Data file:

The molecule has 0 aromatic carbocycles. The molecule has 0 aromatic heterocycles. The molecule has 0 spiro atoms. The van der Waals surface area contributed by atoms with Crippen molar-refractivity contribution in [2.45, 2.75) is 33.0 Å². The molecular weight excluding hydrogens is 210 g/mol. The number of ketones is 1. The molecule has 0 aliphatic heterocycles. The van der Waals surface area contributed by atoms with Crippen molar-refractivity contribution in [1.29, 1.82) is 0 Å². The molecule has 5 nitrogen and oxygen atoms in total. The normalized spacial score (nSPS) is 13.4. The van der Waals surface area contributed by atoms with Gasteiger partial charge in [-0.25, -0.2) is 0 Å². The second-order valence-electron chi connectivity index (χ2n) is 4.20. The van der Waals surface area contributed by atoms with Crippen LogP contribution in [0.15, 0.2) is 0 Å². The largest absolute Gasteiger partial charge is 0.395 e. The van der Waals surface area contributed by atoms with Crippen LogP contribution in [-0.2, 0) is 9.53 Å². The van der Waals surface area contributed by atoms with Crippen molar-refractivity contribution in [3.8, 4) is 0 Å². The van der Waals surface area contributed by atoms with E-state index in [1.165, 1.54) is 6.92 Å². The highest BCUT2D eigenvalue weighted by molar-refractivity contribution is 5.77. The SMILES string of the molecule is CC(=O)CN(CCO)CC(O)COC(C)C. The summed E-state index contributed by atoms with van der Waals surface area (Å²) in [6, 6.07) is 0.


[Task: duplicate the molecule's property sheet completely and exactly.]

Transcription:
The molecule has 0 aromatic carbocycles. The molecule has 0 aromatic heterocycles. The molecule has 0 spiro atoms. The van der Waals surface area contributed by atoms with Crippen molar-refractivity contribution in [2.45, 2.75) is 33.0 Å². The molecular weight excluding hydrogens is 210 g/mol. The number of ketones is 1. The molecule has 0 aliphatic heterocycles. The van der Waals surface area contributed by atoms with Crippen molar-refractivity contribution in [1.29, 1.82) is 0 Å². The molecule has 5 nitrogen and oxygen atoms in total. The normalized spacial score (nSPS) is 13.4. The van der Waals surface area contributed by atoms with Gasteiger partial charge in [-0.25, -0.2) is 0 Å². The second-order valence-electron chi connectivity index (χ2n) is 4.20. The van der Waals surface area contributed by atoms with Crippen LogP contribution in [0.15, 0.2) is 0 Å². The largest absolute Gasteiger partial charge is 0.395 e. The van der Waals surface area contributed by atoms with Crippen LogP contribution in [-0.2, 0) is 9.53 Å². The van der Waals surface area contributed by atoms with Crippen molar-refractivity contribution in [3.8, 4) is 0 Å². The van der Waals surface area contributed by atoms with E-state index in [1.165, 1.54) is 6.92 Å². The highest BCUT2D eigenvalue weighted by molar-refractivity contribution is 5.77. The SMILES string of the molecule is CC(=O)CN(CCO)CC(O)COC(C)C. The summed E-state index contributed by atoms with van der Waals surface area (Å²) in [6, 6.07) is 0.